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Cannabis (also called marijuana, marihuana, weed, pot, grass, flower, and many other terms) is a tobacco-like greenish or brownish material consisting of the dried flowering, fruiting tops and leaves of the female cannabis (hemp) plant, Cannabis sativa.
Cannabis contains hundreds of different chemicals. Plants used for medical and recreational purposes have been selectively bred to contain greater concentrations of plant chemicals called phytocannabinoids. Two significant phytocannabinoids are delta-9-tetrahydrocannabinol (THC) and cannabidiol (CBD). Cannabis products may contain THC, CBD, or both in various concentrations.
Processed cannabis products and formats include dried flower (loose or rolled), vape cartridges, oils, capsules, tinctures, concentrates (hash, kief, budder, live resin, wax, shatter), topical creams, lotions, and food and beverages containing cannabis extracts (e.g., gummies, cookies, chocolate, tea, soft drinks, etc.).
Industrial hemp plants are cultivated to yield an abundance of fibre, seeds, oil, and other non-drug products which must not contain more than 0.3% THC.
When cannabis is inhaled by smoking or vaping the chemicals in the plant pass from the lungs into the blood vessels, which carry them to receptors throughout the body, primarily in the nervous system and brain. Effects may be immediate and can last up to 24 hours . When cannabis is ingested, effects may be delayed for 30 minutes to 2 hours, depending on factors such as weight, metabolism, sex, and whether the cannabis is eaten on an empty stomach.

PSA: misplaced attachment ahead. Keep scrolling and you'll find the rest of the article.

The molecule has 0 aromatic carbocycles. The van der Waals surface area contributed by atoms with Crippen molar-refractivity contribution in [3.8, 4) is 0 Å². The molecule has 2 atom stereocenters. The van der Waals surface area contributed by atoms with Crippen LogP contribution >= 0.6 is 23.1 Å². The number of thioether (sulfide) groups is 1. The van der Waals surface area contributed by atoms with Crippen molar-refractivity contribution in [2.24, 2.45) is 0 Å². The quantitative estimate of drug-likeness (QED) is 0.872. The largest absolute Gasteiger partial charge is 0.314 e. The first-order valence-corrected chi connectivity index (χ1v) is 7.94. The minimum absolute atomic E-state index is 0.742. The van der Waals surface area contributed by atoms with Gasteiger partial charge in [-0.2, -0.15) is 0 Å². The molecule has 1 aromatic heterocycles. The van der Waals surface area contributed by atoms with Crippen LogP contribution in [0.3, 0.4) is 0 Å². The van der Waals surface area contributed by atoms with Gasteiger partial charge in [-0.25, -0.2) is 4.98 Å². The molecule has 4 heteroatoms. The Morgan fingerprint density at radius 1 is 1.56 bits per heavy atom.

Regardless of the method, THC causes both psychoactive (affects brain function) and physical effects that can result in impairment. Common psychoactive and physical effects include euphoria and relaxation, drowsiness, changes in perception, time distortion, deficits in attention span and memory, increased appetite, dry mouth and eyes, cough (if smoked), momentary body tremors, and impaired motor functioning.
CBD also affects the brain and body; however, it does not cause impairment. This difference is an important distinction to be aware of when discussing safe cannabis use with workers.
As Health Canada states “Using cannabis or any cannabis product can impair your concentration, your ability to think and make decisions, and your reaction time and coordination. This can affect your motor skills, including your ability to drive. It can also increase anxiety and cause panic attacks, and in some cases cause paranoia and hallucinations.”
Users can have varying sensitivity to the effects of cannabis depending on their:
The effects of a particular cannabis strain may vary depending on:
In Canada, cannabis is federally regulated under the following legislation:Justice Canada website.
The production, sale, and use of cannabis was legalized in 2018. Cannabis may be acquired with or without medical authorization from a health care provider. Legal sources include buying directly from a federally licenced seller, from a provincial or territorial authorized retail outlet or online platform, or by registering with Health Canada to produce (grow) a personal supply.